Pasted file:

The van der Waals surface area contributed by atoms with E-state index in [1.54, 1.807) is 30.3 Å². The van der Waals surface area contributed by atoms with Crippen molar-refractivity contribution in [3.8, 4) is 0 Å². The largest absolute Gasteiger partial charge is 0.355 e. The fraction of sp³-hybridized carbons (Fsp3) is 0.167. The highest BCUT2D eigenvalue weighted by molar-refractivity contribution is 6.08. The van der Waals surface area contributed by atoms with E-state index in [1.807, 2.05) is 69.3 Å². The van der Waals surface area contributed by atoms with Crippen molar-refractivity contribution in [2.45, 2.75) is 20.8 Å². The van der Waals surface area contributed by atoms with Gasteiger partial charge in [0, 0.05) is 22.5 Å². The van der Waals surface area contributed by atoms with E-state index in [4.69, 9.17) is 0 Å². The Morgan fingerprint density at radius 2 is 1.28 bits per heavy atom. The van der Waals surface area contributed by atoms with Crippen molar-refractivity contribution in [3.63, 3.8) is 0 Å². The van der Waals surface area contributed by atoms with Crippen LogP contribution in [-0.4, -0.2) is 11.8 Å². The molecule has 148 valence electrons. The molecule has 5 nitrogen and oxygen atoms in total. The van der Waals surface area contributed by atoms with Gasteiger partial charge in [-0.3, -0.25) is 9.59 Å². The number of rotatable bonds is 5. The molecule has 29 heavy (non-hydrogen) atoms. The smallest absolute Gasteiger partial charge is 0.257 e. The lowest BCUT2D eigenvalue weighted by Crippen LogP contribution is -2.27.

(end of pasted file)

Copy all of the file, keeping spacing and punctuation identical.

The van der Waals surface area contributed by atoms with E-state index in [1.54, 1.807) is 30.3 Å². The van der Waals surface area contributed by atoms with Crippen molar-refractivity contribution in [3.8, 4) is 0 Å². The largest absolute Gasteiger partial charge is 0.355 e. The fraction of sp³-hybridized carbons (Fsp3) is 0.167. The highest BCUT2D eigenvalue weighted by molar-refractivity contribution is 6.08. The van der Waals surface area contributed by atoms with E-state index in [1.807, 2.05) is 69.3 Å². The van der Waals surface area contributed by atoms with Crippen molar-refractivity contribution in [2.45, 2.75) is 20.8 Å². The van der Waals surface area contributed by atoms with Gasteiger partial charge in [0, 0.05) is 22.5 Å². The van der Waals surface area contributed by atoms with E-state index in [4.69, 9.17) is 0 Å². The Morgan fingerprint density at radius 2 is 1.28 bits per heavy atom. The van der Waals surface area contributed by atoms with Crippen molar-refractivity contribution in [3.63, 3.8) is 0 Å². The van der Waals surface area contributed by atoms with Crippen LogP contribution in [-0.4, -0.2) is 11.8 Å². The molecule has 148 valence electrons. The molecule has 5 nitrogen and oxygen atoms in total. The van der Waals surface area contributed by atoms with Gasteiger partial charge in [-0.3, -0.25) is 9.59 Å². The number of rotatable bonds is 5. The molecule has 29 heavy (non-hydrogen) atoms. The smallest absolute Gasteiger partial charge is 0.257 e. The lowest BCUT2D eigenvalue weighted by Crippen LogP contribution is -2.27.